Lav Diaz | The Woman Who Left
Filmexplorer had the chance to meet Lav Diaz, jury member of the Bildrausch festival, in Basel. Jean Perret, director of the cinema department of the HEAD Genève, led an extraordinary interview (with many references to Death in the Land of Encantos, 2007), discussing Diaz’ political engagement, his freedom from the production system, his process of filmmaking, his formative childhood, about the importance of the silence in movies, the relationship between the script and an intuitive attitude while shooting, and about life as a non-violent struggle.
[…] With a Fassbinderian lucidity, showing the logic of power and dominance, Lav Diaz is also able to shed light on people’s genuine humanity, which emerges as strongly as it is plunged into the desolation of poverty. In a way, this humanist credo is Diaz’ most effective manifesto in his urgent antifascist agenda.
[…] Lav Diaz approaches the singular moments of his dramaturgy as if they were beings that need time to unfold: the camera continues to record without cutting, just as we would never cut a song or a piece of music.
Conversation between Lav Diaz and Jean Perret
Recorded in Basel, in June 2017.
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At this year’s Bildrausch Filmfest in Basel, Lav Diaz was on the jury for the international film competition. This also provided the occasion to screen his latest cinematic work, The Woman Who Left, which is inspired by a novel by Leo Tolstoy (God sees the truth, but wait) and which won the Leone d’oro last year in Venice. During the nearly four-hour-long film, we follow the story of a woman who is released from jail after being incarcerated for thirty years when her innocence has finally been discovered. The impossibility of recovering a wasted life makes her turn to the past and contrive a desperate plan for revenge. Trying to remain anonymous, she blends into the lowest social class, where she can continue to exercise her humanist solidarity just as she did during her many years in jail.
Even if she is embodying the accusatory cry against the evils of an unjust society, she is also a complex character and not exactly a hero as she happens to manipulate the poor people she meets in order to serve her murderous plans, forgetting that she should also take care of her two sons. The cruel living conditions we witness – through images with a documentary flavour – let a rage grow inside us as well and the moral questions regarding her means are overcome by an almost existential need for justice, which we share entirely with the protagonist. The Woman Who Left is a dark story that explicitly denounces the barbarity of oppression and abuse of power. With a Fassbinderian lucidity, showing the logic of power and dominance, Lav Diaz is also able to shed light on people’s genuine humanity, which emerges as strongly as it is plunged into the desolation of poverty. In a way, this humanist credo is Diaz’ most effective manifesto in his urgent antifascist agenda.
The long night sequences in the film convey the darkness of the story but they are also able to communicate the pure beauty, through its splendid and slightly expressionist black-and-white photography. Diaz works in a very simple way, carefully choosing every frame in which the action will slowly take place. The composition of each image is rich and inspiring; the story emerges from the force of the imagery, even if the texts play an equally important role. This is why it is so important that we actually take the time to inhabit and absorb the images. The length of the sequences – which are very far from the Hollywoodian canon… – is justified through the force of the images. The nearly four hours of film is not long at all, nor does it create any epic dimension but it exists rather in the dimension of reality itself.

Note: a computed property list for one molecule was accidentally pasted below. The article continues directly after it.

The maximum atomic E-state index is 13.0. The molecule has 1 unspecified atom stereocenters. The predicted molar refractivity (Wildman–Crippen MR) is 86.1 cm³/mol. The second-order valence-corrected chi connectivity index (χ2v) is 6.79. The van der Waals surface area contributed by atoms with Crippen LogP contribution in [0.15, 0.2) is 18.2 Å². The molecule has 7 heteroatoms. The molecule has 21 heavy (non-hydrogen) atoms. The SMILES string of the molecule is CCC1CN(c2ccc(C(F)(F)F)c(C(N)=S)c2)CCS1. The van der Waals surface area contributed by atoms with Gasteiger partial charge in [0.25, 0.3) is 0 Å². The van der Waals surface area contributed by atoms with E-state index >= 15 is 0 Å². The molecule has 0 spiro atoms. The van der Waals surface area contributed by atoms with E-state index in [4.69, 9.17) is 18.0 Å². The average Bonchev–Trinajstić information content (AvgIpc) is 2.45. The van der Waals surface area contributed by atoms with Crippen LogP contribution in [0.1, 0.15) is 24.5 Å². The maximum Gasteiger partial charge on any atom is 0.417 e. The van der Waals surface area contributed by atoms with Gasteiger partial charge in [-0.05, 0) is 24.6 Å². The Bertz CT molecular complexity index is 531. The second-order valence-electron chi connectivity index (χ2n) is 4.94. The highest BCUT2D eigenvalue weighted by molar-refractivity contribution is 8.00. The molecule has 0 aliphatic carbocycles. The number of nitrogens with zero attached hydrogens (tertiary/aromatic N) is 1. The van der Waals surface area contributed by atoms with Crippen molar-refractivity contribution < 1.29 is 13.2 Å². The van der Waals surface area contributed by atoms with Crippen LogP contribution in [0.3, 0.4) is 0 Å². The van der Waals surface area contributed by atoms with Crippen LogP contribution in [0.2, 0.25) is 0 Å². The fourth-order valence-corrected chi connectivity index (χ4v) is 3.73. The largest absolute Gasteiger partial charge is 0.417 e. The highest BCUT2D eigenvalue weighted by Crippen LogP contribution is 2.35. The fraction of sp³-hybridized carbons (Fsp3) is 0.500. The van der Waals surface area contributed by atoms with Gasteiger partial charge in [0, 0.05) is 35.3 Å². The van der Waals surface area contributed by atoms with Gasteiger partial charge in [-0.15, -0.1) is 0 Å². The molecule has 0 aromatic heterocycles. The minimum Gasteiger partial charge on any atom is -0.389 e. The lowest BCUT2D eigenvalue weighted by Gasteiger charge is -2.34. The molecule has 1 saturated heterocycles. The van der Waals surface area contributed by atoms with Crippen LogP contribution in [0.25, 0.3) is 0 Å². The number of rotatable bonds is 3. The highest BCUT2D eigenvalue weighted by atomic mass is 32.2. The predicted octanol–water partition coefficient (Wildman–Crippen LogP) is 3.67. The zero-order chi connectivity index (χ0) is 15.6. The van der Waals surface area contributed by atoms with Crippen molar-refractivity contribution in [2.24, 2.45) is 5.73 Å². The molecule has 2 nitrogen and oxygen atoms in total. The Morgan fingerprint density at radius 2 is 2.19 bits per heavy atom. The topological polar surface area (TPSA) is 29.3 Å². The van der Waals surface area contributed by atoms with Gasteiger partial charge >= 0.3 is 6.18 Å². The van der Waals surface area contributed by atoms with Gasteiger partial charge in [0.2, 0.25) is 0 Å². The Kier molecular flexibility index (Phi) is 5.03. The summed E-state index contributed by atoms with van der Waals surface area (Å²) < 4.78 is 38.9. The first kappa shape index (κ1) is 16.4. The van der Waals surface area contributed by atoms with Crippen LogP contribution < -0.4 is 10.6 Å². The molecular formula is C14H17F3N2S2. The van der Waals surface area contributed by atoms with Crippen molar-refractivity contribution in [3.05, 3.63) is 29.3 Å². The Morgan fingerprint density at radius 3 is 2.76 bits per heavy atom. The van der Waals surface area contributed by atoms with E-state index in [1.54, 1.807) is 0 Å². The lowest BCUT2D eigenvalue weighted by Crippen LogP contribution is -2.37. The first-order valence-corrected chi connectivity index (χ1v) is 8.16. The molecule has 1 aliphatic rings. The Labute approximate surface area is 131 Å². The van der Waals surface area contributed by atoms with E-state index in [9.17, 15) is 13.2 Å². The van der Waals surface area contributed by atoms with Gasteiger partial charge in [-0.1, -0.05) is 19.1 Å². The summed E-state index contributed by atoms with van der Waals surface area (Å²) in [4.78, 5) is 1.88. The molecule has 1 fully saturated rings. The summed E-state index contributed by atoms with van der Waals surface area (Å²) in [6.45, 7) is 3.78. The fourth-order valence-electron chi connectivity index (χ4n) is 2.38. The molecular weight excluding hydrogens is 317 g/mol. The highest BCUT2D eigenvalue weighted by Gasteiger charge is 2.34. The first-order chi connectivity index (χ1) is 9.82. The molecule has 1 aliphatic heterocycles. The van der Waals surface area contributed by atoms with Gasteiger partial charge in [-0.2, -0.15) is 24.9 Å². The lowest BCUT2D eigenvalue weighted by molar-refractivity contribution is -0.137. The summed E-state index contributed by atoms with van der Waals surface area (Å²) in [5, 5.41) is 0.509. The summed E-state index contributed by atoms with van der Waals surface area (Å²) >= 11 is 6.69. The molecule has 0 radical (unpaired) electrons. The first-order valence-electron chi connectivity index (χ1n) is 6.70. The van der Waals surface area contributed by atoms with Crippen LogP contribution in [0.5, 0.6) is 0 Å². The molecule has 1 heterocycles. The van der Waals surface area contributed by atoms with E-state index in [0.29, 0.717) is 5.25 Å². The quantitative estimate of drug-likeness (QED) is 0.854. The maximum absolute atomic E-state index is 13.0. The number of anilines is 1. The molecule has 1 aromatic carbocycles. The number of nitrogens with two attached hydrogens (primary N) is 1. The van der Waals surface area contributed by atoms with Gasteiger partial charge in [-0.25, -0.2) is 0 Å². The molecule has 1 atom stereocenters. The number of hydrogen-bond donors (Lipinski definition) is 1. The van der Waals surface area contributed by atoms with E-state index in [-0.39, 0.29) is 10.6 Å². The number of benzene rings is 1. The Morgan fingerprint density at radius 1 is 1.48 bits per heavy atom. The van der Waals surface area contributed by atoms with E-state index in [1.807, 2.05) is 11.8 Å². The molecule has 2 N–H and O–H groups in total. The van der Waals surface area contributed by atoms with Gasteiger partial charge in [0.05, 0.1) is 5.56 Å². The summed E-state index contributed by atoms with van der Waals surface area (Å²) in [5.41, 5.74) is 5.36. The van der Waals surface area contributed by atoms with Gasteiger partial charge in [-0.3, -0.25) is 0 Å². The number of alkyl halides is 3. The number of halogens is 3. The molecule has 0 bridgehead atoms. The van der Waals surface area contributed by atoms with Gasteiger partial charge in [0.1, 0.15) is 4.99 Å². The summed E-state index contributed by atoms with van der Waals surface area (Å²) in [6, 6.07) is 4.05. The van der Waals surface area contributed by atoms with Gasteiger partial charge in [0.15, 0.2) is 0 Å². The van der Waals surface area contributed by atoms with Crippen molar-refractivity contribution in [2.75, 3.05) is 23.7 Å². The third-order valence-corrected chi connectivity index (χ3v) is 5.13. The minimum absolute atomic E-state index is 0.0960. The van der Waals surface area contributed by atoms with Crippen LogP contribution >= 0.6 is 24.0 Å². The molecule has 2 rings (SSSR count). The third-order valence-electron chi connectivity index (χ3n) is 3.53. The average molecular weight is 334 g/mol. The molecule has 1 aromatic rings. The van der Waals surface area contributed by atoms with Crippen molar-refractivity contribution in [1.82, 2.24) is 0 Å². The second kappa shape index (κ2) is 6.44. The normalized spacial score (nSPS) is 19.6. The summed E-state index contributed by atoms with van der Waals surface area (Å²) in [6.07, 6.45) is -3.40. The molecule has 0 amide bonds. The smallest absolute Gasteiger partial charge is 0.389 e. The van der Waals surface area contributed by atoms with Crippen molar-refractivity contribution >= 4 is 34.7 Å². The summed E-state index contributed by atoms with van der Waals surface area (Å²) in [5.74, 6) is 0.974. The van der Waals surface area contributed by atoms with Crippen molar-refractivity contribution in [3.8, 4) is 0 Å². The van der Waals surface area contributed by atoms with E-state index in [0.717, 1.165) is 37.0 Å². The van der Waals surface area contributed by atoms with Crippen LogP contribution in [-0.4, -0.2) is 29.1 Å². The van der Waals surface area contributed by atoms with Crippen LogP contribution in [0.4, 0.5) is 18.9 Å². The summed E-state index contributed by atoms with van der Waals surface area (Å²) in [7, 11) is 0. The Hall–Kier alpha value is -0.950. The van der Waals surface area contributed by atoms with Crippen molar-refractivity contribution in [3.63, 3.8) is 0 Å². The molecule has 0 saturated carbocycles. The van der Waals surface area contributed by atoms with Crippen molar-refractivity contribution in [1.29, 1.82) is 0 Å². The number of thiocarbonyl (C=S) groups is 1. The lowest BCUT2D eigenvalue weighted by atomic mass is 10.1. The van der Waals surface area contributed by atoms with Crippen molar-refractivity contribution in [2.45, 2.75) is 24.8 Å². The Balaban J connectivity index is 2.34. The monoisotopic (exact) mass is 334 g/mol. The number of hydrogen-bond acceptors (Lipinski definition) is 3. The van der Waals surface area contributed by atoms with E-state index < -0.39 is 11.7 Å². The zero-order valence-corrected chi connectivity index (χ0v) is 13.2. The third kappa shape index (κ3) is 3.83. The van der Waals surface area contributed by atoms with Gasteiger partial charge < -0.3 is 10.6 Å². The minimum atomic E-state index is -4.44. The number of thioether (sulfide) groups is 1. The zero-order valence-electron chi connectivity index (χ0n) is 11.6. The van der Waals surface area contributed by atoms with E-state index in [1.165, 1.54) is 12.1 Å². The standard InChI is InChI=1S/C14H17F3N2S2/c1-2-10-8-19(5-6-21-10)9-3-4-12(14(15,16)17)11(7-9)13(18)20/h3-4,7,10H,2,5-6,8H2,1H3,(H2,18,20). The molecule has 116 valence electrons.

As with many other movies by Lav Diaz, the experience of the time we spend watching the film speaks of nothing but the “organicity” of his cinema: the actions and deeds need to breath in the environment, the incredibly detailed work on the images requires a certain amount of time for us to discover them. Lav Diaz approaches the singular moments of his dramaturgy as if they were beings that need time to unfold: the camera continues to record without cutting, just as we would never cut a song or a piece of music. In this way we have the impression that we are somehow even more present as spectators: we search for clues in the images and in the story with the same interrogating attitude as that of film itself. We are given the impression that we are participating in one common exploration, which will build a story that could be told only in the end.
In The Woman Who Left, the storytelling does not only form the basic principle for the film’s architecture but it is also one of the main themes in the film. The woman is an extraordinary storyteller herself and we see her telling a story of sorrow and hope at the beginning of the film, when she is in jail, and at the end, when she leaves the company of the “olvidados” (just to hint at Buñuel’s mexican films) when she shared the drama of the daily struggle for life. This specific storytelling in the film draws a circular line for Diaz’ storytelling, which remains open insofar as our (almost) hero is destined to wander through Manila in search of her lost child. This openness at the end of the film can also be meaningful for Diaz’ “explorative” cinema: without the prejudices of any school, he has developed a style in which the cinematic form is in perfect harmony with the subject of the script and with the reality that he discovers at the same time.
The Woman Who Left was screened at Bildrausch Filmfest 2017 in Basel
First published: June 26, 2017
The Woman Who Left | Film | Lav Diaz | PHL 2016 | 227’ | Bildrausch Filmfest 2017 Basel
Leone d’oro am Festival del film Venezia 2016
Lav Diaz | Interview | Jean Perret | Bildrausch Filmfest 2017 Basel